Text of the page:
2. It was truly unfortunate and embarrassing for all involved. While one expects the officials to control the game and players and fans to control their emotions, one also expects that the UMD security force should do something to stop irate fans from marching up and down the sidelines screaming at officials and threatening players and should also stop them from standing up in the stands spewing forth their ugliness on all those sitting within 50 feet.

    According to the locals this particular parent's antics are well known in club and high school and they expected this behavior. The Miami parents knowing him over the last few seasons likely expected it as well. He is large and loud enough that it may be that the Miami fans were afraid to tackle him - figuratively of course - or maybe they have tried in the past to no avail. All the more reason the professionals should have handled it.

    The fact that any fan would actually enter the field over the fence could not be reasonably anticipated but once it happened the ejected fans should immediately have been made to leave campus or arrested so that neither you nor your eldest were subjected to them- and to safeguard the Maryland players - for that matter to safeguard all the players and fans given the heightened emotions.

    The ejected Miami players should not have been allowed to stand in the open doorway on the front step of the visitor's trailer further egging on the Miami fans in the stands above them by calling to them as the game continued while security just watched it happen.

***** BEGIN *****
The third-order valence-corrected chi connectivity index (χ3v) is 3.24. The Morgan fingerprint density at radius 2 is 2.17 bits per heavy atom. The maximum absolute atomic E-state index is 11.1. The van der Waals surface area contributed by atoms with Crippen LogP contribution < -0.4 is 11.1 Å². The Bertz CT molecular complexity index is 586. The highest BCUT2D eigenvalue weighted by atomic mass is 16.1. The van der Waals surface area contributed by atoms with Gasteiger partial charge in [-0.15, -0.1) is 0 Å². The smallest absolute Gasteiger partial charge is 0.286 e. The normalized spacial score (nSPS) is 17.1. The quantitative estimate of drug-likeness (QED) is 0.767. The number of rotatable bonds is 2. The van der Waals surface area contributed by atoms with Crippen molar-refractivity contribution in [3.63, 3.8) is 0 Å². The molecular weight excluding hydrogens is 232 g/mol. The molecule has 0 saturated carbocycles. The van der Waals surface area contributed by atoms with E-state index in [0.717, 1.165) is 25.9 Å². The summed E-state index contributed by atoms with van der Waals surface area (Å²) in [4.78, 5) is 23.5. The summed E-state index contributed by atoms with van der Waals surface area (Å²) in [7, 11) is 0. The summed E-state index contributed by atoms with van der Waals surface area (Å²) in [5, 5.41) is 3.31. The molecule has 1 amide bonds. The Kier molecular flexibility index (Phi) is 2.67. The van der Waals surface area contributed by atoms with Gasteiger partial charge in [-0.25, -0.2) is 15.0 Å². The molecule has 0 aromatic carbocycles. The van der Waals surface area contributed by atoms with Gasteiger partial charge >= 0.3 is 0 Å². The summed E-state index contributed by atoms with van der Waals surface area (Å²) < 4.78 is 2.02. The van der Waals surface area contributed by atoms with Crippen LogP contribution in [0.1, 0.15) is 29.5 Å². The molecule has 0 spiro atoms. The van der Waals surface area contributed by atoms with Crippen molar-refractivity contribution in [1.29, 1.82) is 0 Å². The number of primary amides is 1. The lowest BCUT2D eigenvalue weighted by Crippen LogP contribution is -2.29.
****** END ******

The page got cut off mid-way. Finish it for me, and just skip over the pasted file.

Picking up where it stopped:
The security force was not prepared to act proactively to defuse the situation and allowed it to simmer over 85 minutes until it boiled over - and even then they failed to act quickly and finally to deal with the ejected fans and players.

  3. Thank you both for the additional details and clarification.

    The rain kept us away from Maryland-UNC tonight. I got my soccer fix by watching the Sheffield Wednesday - Leeds match. As demonstrated in that game, tough to imagine any level of security that would stop idiots from doing idiotic things. From our standpoint, the staff at Ludwig do a fine job of trying to make sure that people obey the rules of the road -- no flash photography, no umbrellas in the stands, no smoking or imbibing alcohol, etc. The staff is not capable of dealing with people who flagrantly flaunt basic principles of respect for their fellow man. That anything more might be required is depressing.

    Maryland women's soccer matches are, bar none, the most enjoyable, family (particularly families with young children) friendly sporting events we regularly attend in the region. It would be unfortunate if the actions of an idiot and his progeny sparked changes to Ludwig's environment.

  4. Immediately after the game and entirely of her own volition, the player from Columbia apologized to the Maryland players for her aggressive play and the behavior of her team. I would not typically post anything about a particular player, but given you used her name, I thought she deserved the credit.